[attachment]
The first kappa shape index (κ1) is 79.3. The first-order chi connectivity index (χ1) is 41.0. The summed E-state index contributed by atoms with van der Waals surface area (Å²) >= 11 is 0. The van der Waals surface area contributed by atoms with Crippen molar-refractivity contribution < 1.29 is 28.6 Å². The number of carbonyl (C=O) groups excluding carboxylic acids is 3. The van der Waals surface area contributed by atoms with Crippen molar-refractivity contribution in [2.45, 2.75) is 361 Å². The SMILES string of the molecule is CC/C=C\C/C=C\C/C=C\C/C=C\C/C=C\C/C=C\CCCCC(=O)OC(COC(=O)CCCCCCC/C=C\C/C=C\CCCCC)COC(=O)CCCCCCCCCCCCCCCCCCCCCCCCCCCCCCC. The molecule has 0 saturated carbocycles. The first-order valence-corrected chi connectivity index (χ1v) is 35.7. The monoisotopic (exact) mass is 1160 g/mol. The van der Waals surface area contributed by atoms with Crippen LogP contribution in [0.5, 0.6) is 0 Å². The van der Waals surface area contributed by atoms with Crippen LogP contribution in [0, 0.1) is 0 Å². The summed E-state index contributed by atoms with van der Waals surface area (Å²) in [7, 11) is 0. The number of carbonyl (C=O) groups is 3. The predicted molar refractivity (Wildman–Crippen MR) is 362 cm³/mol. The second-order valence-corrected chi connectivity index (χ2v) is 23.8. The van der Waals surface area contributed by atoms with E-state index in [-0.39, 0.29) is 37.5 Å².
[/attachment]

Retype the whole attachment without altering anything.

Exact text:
The first kappa shape index (κ1) is 79.3. The first-order chi connectivity index (χ1) is 41.0. The summed E-state index contributed by atoms with van der Waals surface area (Å²) >= 11 is 0. The van der Waals surface area contributed by atoms with Crippen molar-refractivity contribution < 1.29 is 28.6 Å². The number of carbonyl (C=O) groups excluding carboxylic acids is 3. The van der Waals surface area contributed by atoms with Crippen molar-refractivity contribution in [2.45, 2.75) is 361 Å². The SMILES string of the molecule is CC/C=C\C/C=C\C/C=C\C/C=C\C/C=C\C/C=C\CCCCC(=O)OC(COC(=O)CCCCCCC/C=C\C/C=C\CCCCC)COC(=O)CCCCCCCCCCCCCCCCCCCCCCCCCCCCCCC. The molecule has 0 saturated carbocycles. The first-order valence-corrected chi connectivity index (χ1v) is 35.7. The monoisotopic (exact) mass is 1160 g/mol. The van der Waals surface area contributed by atoms with Crippen LogP contribution in [0.5, 0.6) is 0 Å². The van der Waals surface area contributed by atoms with Crippen LogP contribution in [0, 0.1) is 0 Å². The summed E-state index contributed by atoms with van der Waals surface area (Å²) in [7, 11) is 0. The number of carbonyl (C=O) groups is 3. The predicted molar refractivity (Wildman–Crippen MR) is 362 cm³/mol. The second-order valence-corrected chi connectivity index (χ2v) is 23.8. The van der Waals surface area contributed by atoms with E-state index in [-0.39, 0.29) is 37.5 Å².